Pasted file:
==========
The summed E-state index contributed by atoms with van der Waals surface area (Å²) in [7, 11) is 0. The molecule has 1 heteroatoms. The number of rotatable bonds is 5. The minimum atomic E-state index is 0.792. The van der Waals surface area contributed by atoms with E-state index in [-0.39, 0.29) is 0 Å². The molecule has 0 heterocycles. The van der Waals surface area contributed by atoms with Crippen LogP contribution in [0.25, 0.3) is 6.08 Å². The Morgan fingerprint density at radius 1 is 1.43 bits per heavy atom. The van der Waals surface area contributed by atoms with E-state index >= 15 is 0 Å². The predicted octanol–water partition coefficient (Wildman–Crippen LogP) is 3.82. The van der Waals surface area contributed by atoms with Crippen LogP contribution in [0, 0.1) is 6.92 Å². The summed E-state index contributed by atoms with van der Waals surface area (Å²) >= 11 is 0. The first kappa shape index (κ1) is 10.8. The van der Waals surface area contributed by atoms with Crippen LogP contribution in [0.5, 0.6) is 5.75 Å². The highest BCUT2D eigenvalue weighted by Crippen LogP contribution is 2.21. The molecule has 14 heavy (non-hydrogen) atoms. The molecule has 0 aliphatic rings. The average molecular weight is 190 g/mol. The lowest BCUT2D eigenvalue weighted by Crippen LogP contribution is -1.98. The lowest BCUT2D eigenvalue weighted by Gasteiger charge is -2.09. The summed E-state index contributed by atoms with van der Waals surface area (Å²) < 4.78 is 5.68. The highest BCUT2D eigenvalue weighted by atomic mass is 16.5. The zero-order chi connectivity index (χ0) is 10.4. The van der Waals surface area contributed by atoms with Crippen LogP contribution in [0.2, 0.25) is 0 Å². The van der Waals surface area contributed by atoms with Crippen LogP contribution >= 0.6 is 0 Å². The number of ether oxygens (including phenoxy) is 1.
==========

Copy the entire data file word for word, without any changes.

The summed E-state index contributed by atoms with van der Waals surface area (Å²) in [7, 11) is 0. The molecule has 1 heteroatoms. The number of rotatable bonds is 5. The minimum atomic E-state index is 0.792. The van der Waals surface area contributed by atoms with E-state index in [-0.39, 0.29) is 0 Å². The molecule has 0 heterocycles. The van der Waals surface area contributed by atoms with Crippen LogP contribution in [0.25, 0.3) is 6.08 Å². The Morgan fingerprint density at radius 1 is 1.43 bits per heavy atom. The van der Waals surface area contributed by atoms with E-state index >= 15 is 0 Å². The predicted octanol–water partition coefficient (Wildman–Crippen LogP) is 3.82. The van der Waals surface area contributed by atoms with Crippen LogP contribution in [0, 0.1) is 6.92 Å². The summed E-state index contributed by atoms with van der Waals surface area (Å²) >= 11 is 0. The first kappa shape index (κ1) is 10.8. The van der Waals surface area contributed by atoms with Crippen LogP contribution in [0.5, 0.6) is 5.75 Å². The highest BCUT2D eigenvalue weighted by Crippen LogP contribution is 2.21. The molecule has 14 heavy (non-hydrogen) atoms. The molecule has 0 aliphatic rings. The average molecular weight is 190 g/mol. The lowest BCUT2D eigenvalue weighted by Crippen LogP contribution is -1.98. The lowest BCUT2D eigenvalue weighted by Gasteiger charge is -2.09. The summed E-state index contributed by atoms with van der Waals surface area (Å²) < 4.78 is 5.68. The highest BCUT2D eigenvalue weighted by atomic mass is 16.5. The zero-order chi connectivity index (χ0) is 10.4. The van der Waals surface area contributed by atoms with Crippen LogP contribution in [0.2, 0.25) is 0 Å². The van der Waals surface area contributed by atoms with Crippen LogP contribution >= 0.6 is 0 Å². The number of ether oxygens (including phenoxy) is 1.